Fear the Walking Dead: Do Not Disturb Review

Travis and Chris cross paths with the Chill Bros of the Apocalypse, who bring out Chris’s darker side.

Fear the Walking Dead season 2, episode 10 

This Fear the Walking Dead review contains spoilers. 

Well, I’ll say this about “Do Not Disturb”: FTWD has gained momentum since leaving the open sea behind. I appreciate that this fledgling show wanted to set itself apart from the more formidable The Walking Dead, and moving the action to the water for its sophomore season was a good idea on paper. In practice, though, not so much. But now with everyone being driven apart even as they drive farther inland, danger and conflict abound. The undead abound, too, which is one thing FTWD was lacking a bit in the first half of its second season. What the show hasn’t lacked, though, is family drama. This trend continues in “Do Not Disturb” and in last week’s “Los Muertos.”

Like Madison with her kids, Travis is an overprotective parent. He’s prone to selling Chris short, believing that his son is incapable of fending for himself. We as viewers know this to be untrue, of course. Alicia and especially Nick are quite capable at fending off the dead. Chris is likewise quite confident in his zombie-killing abilities, having racked up a substantial body count already. While Chris’s newfound bloodlust gives his father pause, these same skills catch the attention—and gain the respect—of a trio of gun-wielding American frat bros. While they seem dangerous at first, Brandon, Derek, and Baby James (yes, Baby James) are actually pretty chill, despite Chris stealing food and water right out from under their noses. At the end of the day (and end times), they’re all just Americans south of the border. At least, that’s how Brandon sees it. He’s more than happy to share whatever food and supplies they have with a badass father-and-son duo.

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While I don’t quite buy this chill vibe, I do like how impressed Brandon and his friends are with Chris. They don’t see him as an outcast or as a freak. Chris is like the new kid at school in this regard; he has a chance to reinvent himself as the ideal student and go-to friend. Brandon and his mates don’t see the whiny wimp-turned-outcast that Chris was only a short time ago. Instead, they see a person who is well-equipped to survive. It doesn’t take Travis long to stomp all over his son’s newfound cred, behaving like a bummer and not appreciating or embracing the upside of the apocalypse—namely no more cops, no more bills, no more responsibilities. In other words, the end of the world is basically one long spring break waiting to be exploited and savored. Chris gets it, and they get him, so what’s so hard for Travis to understand?

Well, in a nutshell, while Chris thinks Brandon and his friends are good, strong people, the problem for Travis is that “they’re not our people.” He believes the world can be rebuilt, yes, but only with the right people, people with bona fides. And these entitled tourists don’t fit the bill. He thinks they’re dangerous and unpredictable. In the end, though, it’s an unexpected standoff with a chicken farmer that clarifies for Travis who the real threat is, and it’s not their traveling companions—it’s his own son. Brandon and his friends may or may not be all talk, but Chris has no problem killing a man on whose land they’re trespassing. Not only does Chris kill any chance for peaceful resolution, he’s killed himself, too—at least from Travis’s point of view. It’s obvious Travis subscribes to the preservation of life. How else to rebuild and remake society, if not through seemingly impossible acts of compassion?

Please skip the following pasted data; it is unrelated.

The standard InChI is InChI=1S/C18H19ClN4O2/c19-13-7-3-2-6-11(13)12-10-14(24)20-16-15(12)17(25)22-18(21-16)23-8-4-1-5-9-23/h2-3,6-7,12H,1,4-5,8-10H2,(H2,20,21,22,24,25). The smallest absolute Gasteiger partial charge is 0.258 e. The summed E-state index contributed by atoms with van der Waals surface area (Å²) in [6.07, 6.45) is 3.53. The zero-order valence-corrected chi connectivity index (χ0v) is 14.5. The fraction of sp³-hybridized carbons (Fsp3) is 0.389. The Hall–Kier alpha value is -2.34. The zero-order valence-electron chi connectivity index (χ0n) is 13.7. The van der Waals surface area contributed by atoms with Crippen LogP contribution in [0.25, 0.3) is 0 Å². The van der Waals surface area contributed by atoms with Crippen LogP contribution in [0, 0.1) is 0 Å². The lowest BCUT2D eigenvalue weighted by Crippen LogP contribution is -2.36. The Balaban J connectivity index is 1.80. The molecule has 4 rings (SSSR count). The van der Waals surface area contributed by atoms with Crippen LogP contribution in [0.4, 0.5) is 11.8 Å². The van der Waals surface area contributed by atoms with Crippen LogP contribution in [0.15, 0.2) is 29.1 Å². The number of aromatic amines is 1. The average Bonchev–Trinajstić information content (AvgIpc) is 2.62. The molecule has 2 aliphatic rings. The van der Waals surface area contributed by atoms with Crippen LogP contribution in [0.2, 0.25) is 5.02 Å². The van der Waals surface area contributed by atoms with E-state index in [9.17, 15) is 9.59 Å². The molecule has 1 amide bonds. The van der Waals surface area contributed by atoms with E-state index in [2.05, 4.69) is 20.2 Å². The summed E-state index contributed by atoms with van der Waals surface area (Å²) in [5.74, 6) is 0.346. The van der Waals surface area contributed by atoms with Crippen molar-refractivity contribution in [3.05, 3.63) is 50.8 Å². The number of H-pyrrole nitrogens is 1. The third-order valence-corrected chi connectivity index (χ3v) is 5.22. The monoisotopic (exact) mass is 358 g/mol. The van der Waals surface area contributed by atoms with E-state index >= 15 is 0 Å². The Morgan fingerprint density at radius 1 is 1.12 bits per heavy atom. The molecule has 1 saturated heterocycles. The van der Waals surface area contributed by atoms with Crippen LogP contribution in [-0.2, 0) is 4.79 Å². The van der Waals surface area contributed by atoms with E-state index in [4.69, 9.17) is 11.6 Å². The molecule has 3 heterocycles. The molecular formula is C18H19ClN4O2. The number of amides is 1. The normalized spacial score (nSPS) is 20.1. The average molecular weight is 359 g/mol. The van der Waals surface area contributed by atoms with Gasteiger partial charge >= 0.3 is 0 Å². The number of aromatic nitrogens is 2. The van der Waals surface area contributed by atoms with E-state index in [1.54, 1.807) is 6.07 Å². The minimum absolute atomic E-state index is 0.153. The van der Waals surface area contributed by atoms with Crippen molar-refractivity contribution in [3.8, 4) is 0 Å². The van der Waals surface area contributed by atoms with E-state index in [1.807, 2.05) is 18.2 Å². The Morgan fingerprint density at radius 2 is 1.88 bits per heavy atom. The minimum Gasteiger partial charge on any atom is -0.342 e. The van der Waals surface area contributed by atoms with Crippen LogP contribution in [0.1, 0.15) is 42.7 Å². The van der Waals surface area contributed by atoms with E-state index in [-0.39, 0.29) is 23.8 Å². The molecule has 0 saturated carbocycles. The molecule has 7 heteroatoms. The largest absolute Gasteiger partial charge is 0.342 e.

I haven’t forgotten about Alicia, who is still trapped on one of the hotel’s upper floors. We find out that it’s Elena, the hotel manager, who led the zombies into the stairwell. Like the wall in Alejandro’s colony, Elena uses the dead defensively, as a way to ward off the living. Makes sense. And Elena seems to be doing very well for herself. She’s got plenty of rations and has keys to every lock in the hotel. Locked away in her tower, surrounded by the dead, she’s more or less untouchable. That is, until she takes Alicia in. By the end of the episode she gets her nephew Hector back, but at the price of her peanut-filled sanctuary. Which leads me to ask—why would someone who has it relatively good risk so much to help a stranger find her mother? Like the Chill Frat Bros of the Apocalypse, there’s a sense of entitlement here that exists to serve our main characters’ interests. At least Elena doesn’t wind up becoming a red shirt, which is nice. What did bother me, too, was not knowing how Madison and Strand made it out of that bar intact. I hope we skip back in time to see how this cliffhanger was resolved.

Some closing thoughts:

With regard to the wedding guests, Elena pulls what I’d call a Reverse Father Gabriel. (Fans of TWD will know what this means.) Alicia is awfully forgiving of this, saying that she and hers have done much worse.

A nighttime driving lesson is such a terrible idea, even under the best of circumstances. One interesting moment is when it seems as though Chris is going to run over a zombie that has stumbled into the road. Instead, he drives past, leaving the corpse to shamble for another day. Did he spare this zombie only because his father was in the car beside him—or does he prefer using his own hands to take out the dead?

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4 out of 5